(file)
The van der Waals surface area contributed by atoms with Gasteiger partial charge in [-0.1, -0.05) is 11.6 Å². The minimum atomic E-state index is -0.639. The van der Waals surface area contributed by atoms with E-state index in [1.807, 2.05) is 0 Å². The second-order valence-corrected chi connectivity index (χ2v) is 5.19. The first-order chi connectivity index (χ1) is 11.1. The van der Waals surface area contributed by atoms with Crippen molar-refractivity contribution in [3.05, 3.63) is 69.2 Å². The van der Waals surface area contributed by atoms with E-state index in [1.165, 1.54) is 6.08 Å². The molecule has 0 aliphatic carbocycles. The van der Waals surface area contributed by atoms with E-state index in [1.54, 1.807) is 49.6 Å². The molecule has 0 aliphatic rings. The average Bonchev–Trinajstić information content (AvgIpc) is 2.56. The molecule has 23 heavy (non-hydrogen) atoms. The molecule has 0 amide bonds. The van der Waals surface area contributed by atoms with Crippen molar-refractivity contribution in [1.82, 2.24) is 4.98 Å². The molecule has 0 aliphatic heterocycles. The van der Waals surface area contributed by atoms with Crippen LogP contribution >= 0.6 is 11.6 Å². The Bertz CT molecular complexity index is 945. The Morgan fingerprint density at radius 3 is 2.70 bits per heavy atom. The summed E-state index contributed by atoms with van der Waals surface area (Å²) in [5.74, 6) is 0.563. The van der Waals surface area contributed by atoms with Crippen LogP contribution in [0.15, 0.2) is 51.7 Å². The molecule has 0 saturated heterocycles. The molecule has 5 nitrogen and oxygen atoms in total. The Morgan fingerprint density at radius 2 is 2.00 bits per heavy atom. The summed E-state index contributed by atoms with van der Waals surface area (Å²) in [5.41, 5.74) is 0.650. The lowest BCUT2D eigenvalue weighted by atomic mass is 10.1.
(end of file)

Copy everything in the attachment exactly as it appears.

The van der Waals surface area contributed by atoms with Gasteiger partial charge in [-0.1, -0.05) is 11.6 Å². The minimum atomic E-state index is -0.639. The van der Waals surface area contributed by atoms with E-state index in [1.807, 2.05) is 0 Å². The second-order valence-corrected chi connectivity index (χ2v) is 5.19. The first-order chi connectivity index (χ1) is 11.1. The van der Waals surface area contributed by atoms with Crippen molar-refractivity contribution in [3.05, 3.63) is 69.2 Å². The van der Waals surface area contributed by atoms with E-state index in [1.165, 1.54) is 6.08 Å². The molecule has 0 aliphatic carbocycles. The van der Waals surface area contributed by atoms with E-state index in [1.54, 1.807) is 49.6 Å². The molecule has 0 aliphatic rings. The average Bonchev–Trinajstić information content (AvgIpc) is 2.56. The molecule has 23 heavy (non-hydrogen) atoms. The molecule has 0 amide bonds. The van der Waals surface area contributed by atoms with Crippen molar-refractivity contribution in [1.82, 2.24) is 4.98 Å². The molecule has 0 aliphatic heterocycles. The van der Waals surface area contributed by atoms with Crippen LogP contribution >= 0.6 is 11.6 Å². The Bertz CT molecular complexity index is 945. The Morgan fingerprint density at radius 3 is 2.70 bits per heavy atom. The summed E-state index contributed by atoms with van der Waals surface area (Å²) in [5.74, 6) is 0.563. The van der Waals surface area contributed by atoms with Crippen LogP contribution in [0.15, 0.2) is 51.7 Å². The molecule has 0 saturated heterocycles. The molecule has 5 nitrogen and oxygen atoms in total. The Morgan fingerprint density at radius 2 is 2.00 bits per heavy atom. The summed E-state index contributed by atoms with van der Waals surface area (Å²) in [5.41, 5.74) is 0.650. The lowest BCUT2D eigenvalue weighted by atomic mass is 10.1.